Remarks: The Olympic Mudminnow, orignally considered introduced in the northern portion of the Olympic peninsula (e.g., Ozette Lake, Queets River; Wydoski and Whitney 1979), has been found in two areas between the suspected "introductions": the Hoh and Quillayute rivers (Mongillo and Hallock 1997; 1999), which are north of the Queets River and south of Lake Ozette. These new discoveries suggest that this species is actually native throughout the Olympic peninsula but was unknown prior to recent sampling. Lake Ozette and the Chehalis River drainage were ice free during the most recent glaciation, providing refugia for Olympic Mudminnows and other species (Mongillo and Hallock 1999).

References: (click for full references)

Mongillo, P.E., and M. Hallock. 1997. Distribution and habitat of native nongame stream fishes of the Olympic Peninsula. Washington Department of Fish and Wildlife Technical Report #FRD 97-05. 45 pp.

Mongillo, P.E., and M. Hallock. 1999. Washington state status report for the Olympic mudminnow. Washington Department of Fish and Wildlife. 36 pp.

Page, L.M., and B.M. Burr. 1991. A field guide to freshwater fishes of North America north of Mexico. The Peterson Field Guide Series, volume 42. Houghton Mifflin Company, Boston, MA.

Trotter, P.C., B. McMillan, and D. Kappes. 2000. Occurrence of the Olympic mudminnow on the east side of the Puget Trough. Northwestern Naturalist 81(2):59-63.

Wydoski, R.S., and R.R. Whitney. 1979. Inland fishes of Washington. University of Washington Press, Seattle, WA.

Wydoski, R.S., and R.R. Whitney. 2003. Inland fishes of Washington. Second edition. University of Washington Press, Seattle, WA.

Other Resources:
FishBase Summary

Author: Matt Neilson, and Pam Fuller

Revision Date: 3/5/2012

Peer Review Date: 4/1/2016

Citation Information:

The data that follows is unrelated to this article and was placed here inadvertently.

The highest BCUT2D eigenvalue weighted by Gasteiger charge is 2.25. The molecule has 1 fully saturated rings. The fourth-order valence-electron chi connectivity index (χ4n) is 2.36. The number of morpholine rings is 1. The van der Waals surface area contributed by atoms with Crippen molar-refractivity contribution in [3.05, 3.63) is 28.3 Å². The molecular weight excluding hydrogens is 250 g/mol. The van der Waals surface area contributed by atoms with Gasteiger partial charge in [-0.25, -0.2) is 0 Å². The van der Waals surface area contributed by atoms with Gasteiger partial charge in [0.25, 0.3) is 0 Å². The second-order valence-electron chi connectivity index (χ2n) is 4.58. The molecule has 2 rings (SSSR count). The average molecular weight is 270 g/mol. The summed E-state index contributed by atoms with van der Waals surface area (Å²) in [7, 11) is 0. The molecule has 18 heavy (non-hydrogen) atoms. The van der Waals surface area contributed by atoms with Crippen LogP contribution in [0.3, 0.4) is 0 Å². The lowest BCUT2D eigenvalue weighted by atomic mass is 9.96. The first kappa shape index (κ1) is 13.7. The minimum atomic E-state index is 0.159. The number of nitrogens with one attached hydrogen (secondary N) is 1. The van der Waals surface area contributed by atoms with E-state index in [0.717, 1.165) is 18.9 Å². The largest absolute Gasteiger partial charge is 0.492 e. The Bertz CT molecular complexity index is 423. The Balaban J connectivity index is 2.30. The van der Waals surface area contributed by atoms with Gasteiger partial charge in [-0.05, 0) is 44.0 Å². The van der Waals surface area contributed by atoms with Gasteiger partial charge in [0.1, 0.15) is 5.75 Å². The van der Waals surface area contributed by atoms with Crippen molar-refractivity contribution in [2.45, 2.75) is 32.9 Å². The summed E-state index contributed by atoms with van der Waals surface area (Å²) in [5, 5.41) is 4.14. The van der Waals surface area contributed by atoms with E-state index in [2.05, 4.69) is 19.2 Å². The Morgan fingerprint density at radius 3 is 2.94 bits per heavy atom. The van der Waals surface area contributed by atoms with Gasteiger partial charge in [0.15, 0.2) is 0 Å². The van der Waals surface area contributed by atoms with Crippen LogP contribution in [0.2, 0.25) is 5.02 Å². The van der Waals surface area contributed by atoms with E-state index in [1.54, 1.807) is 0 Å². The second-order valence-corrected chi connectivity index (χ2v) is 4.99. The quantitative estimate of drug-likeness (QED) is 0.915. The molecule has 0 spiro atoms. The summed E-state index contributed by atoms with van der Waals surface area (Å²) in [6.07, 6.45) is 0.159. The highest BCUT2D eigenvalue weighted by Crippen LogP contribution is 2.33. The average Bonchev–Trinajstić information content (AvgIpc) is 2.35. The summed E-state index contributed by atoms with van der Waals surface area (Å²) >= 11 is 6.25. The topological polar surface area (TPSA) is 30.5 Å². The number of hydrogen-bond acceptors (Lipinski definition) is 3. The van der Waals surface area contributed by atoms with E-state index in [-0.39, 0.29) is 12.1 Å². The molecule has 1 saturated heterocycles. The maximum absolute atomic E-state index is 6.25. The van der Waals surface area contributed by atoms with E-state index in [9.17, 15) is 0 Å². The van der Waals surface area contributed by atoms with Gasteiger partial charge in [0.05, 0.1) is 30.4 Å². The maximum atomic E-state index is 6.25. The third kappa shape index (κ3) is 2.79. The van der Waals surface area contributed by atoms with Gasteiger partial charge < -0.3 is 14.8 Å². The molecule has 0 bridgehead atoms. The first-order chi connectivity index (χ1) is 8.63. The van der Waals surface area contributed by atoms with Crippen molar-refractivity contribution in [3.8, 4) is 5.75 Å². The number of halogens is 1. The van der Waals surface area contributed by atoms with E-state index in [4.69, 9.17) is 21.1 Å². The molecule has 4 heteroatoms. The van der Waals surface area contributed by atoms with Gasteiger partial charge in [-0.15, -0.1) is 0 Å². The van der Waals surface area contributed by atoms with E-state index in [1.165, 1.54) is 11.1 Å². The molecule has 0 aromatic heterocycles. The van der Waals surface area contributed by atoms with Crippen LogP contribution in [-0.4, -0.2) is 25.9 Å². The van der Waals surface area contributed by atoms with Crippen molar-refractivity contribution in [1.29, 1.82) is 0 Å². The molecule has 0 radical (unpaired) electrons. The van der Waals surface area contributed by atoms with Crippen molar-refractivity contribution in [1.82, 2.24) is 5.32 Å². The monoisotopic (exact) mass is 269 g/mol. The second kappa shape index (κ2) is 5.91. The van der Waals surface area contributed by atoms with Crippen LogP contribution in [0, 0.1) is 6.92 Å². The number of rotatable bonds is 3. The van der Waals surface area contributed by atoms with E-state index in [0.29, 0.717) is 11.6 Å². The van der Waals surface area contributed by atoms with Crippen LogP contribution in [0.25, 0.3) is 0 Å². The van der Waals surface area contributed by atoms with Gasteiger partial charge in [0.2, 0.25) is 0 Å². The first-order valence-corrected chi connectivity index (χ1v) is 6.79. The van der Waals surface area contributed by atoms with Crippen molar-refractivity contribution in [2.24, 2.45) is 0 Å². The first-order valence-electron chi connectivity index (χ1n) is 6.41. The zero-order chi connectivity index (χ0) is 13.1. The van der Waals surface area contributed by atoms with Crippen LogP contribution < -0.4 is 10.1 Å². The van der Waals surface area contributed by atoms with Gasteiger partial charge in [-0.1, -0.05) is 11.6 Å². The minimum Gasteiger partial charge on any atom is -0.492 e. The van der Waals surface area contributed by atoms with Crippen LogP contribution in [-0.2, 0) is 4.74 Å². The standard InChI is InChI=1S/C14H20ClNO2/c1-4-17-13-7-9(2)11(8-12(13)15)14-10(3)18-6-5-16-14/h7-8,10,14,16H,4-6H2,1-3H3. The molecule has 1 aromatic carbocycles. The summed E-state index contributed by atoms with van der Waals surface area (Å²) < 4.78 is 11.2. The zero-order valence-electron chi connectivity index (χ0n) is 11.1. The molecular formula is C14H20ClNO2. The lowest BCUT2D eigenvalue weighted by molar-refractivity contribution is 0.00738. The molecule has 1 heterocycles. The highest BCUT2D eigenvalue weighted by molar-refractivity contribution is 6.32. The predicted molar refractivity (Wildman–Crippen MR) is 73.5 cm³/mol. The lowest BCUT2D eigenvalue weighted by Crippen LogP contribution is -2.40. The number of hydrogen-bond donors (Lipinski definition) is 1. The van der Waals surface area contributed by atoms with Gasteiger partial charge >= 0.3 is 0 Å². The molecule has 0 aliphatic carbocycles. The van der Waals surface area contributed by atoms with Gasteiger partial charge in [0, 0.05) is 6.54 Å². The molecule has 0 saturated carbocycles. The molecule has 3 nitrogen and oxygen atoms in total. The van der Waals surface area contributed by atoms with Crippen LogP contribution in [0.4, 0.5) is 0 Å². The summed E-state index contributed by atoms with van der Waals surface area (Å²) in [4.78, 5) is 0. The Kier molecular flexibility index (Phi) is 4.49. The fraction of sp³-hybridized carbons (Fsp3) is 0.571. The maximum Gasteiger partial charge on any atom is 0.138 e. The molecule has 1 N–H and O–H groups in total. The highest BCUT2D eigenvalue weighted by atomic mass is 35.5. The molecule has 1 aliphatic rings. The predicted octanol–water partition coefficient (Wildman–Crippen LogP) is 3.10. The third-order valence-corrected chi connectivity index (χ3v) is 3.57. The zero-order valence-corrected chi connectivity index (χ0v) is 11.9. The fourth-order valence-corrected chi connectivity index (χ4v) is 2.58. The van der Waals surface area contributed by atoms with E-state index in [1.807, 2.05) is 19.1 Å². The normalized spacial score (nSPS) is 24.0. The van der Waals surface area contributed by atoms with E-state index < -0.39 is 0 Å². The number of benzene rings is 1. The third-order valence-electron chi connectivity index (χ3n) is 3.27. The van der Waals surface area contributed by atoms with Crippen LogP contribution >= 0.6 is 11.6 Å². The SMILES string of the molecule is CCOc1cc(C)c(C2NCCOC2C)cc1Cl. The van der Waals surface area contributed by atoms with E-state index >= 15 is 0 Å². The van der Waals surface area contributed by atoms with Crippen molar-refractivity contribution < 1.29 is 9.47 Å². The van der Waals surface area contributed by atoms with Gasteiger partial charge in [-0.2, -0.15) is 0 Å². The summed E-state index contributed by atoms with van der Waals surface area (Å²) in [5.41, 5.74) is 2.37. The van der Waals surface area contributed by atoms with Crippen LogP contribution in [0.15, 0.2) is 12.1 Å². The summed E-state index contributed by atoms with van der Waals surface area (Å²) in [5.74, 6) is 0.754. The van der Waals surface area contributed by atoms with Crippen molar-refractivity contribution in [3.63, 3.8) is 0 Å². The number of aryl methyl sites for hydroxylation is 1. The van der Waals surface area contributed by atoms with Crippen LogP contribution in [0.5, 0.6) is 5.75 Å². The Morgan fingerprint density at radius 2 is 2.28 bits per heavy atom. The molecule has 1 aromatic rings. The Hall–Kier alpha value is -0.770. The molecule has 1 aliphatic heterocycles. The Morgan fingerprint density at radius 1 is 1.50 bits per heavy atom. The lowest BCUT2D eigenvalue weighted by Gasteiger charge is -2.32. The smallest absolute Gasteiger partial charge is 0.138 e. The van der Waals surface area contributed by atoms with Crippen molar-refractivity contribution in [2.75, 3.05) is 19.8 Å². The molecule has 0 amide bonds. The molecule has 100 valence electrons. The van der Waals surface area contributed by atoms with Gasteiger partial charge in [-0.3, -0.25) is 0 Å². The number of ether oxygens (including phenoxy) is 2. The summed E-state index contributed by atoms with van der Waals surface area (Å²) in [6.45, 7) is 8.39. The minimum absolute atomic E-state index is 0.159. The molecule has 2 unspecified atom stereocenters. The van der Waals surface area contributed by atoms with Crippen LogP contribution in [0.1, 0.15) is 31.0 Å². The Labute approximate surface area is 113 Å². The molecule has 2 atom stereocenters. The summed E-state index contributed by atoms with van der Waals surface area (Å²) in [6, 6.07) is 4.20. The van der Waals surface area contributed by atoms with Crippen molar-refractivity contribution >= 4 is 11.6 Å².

Matt Neilson, and Pam Fuller, 2019, Novumbra hubbsi Schultz, 1929: U.S. Geological Survey, Nonindigenous Aquatic Species Database, Gainesville, FL, https://nas.er.usgs.gov/queries/FactSheet.aspx?speciesID=976, Revision Date: 3/5/2012, Peer Review Date: 4/1/2016, Access Date: 6/18/2019

This information is preliminary or provisional and is subject to revision. It is being provided to meet the need for timely best science. The information has not received final approval by the U.S. Geological Survey (USGS) and is provided on the condition that neither the USGS nor the U.S. Government shall be held liable for any damages resulting from the authorized or unauthorized use of the information.

Disclaimer:

The data represented on this site vary in accuracy, scale, completeness, extent of coverage and origin. It is the user's responsibility to use these data consistent with their intended purpose and within stated limitations. We highly recommend reviewing metadata files prior to interpreting these data.

Citation information: U.S. Geological Survey. [2019]. Nonindigenous Aquatic Species Database. Gainesville, Florida. Accessed [6/18/2019].

Contact us if you are using data from this site for a publication to make sure the data are being used appropriately and for potential co-authorship if warranted. For queries involving fish, please contact Matthew Neilson. For queries involving invertebrates, contact Amy Benson.